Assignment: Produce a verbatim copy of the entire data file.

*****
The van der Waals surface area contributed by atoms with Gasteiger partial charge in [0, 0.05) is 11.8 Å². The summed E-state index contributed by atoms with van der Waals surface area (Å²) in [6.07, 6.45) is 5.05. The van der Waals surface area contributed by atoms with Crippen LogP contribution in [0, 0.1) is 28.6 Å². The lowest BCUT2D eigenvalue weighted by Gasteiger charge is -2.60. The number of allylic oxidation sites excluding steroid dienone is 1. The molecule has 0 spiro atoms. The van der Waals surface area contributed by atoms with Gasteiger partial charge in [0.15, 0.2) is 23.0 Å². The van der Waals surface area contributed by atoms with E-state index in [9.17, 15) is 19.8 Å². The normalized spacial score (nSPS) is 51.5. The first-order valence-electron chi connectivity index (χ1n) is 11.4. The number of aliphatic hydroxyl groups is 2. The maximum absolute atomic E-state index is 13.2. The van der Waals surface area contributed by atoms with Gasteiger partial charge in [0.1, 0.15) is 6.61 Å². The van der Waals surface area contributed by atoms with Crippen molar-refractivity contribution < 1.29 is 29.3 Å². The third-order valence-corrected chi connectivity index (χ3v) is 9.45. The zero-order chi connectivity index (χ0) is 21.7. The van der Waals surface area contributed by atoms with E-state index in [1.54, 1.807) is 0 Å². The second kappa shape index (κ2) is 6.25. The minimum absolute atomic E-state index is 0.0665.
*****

The van der Waals surface area contributed by atoms with Gasteiger partial charge in [0, 0.05) is 11.8 Å². The summed E-state index contributed by atoms with van der Waals surface area (Å²) in [6.07, 6.45) is 5.05. The van der Waals surface area contributed by atoms with Crippen LogP contribution in [0, 0.1) is 28.6 Å². The lowest BCUT2D eigenvalue weighted by Gasteiger charge is -2.60. The number of allylic oxidation sites excluding steroid dienone is 1. The molecule has 0 spiro atoms. The van der Waals surface area contributed by atoms with Gasteiger partial charge in [0.15, 0.2) is 23.0 Å². The van der Waals surface area contributed by atoms with E-state index in [9.17, 15) is 19.8 Å². The normalized spacial score (nSPS) is 51.5. The first-order valence-electron chi connectivity index (χ1n) is 11.4. The number of aliphatic hydroxyl groups is 2. The maximum absolute atomic E-state index is 13.2. The van der Waals surface area contributed by atoms with Gasteiger partial charge in [0.1, 0.15) is 6.61 Å². The van der Waals surface area contributed by atoms with Crippen molar-refractivity contribution < 1.29 is 29.3 Å². The third-order valence-corrected chi connectivity index (χ3v) is 9.45. The zero-order chi connectivity index (χ0) is 21.7. The van der Waals surface area contributed by atoms with E-state index in [1.54, 1.807) is 0 Å². The second kappa shape index (κ2) is 6.25. The minimum absolute atomic E-state index is 0.0665.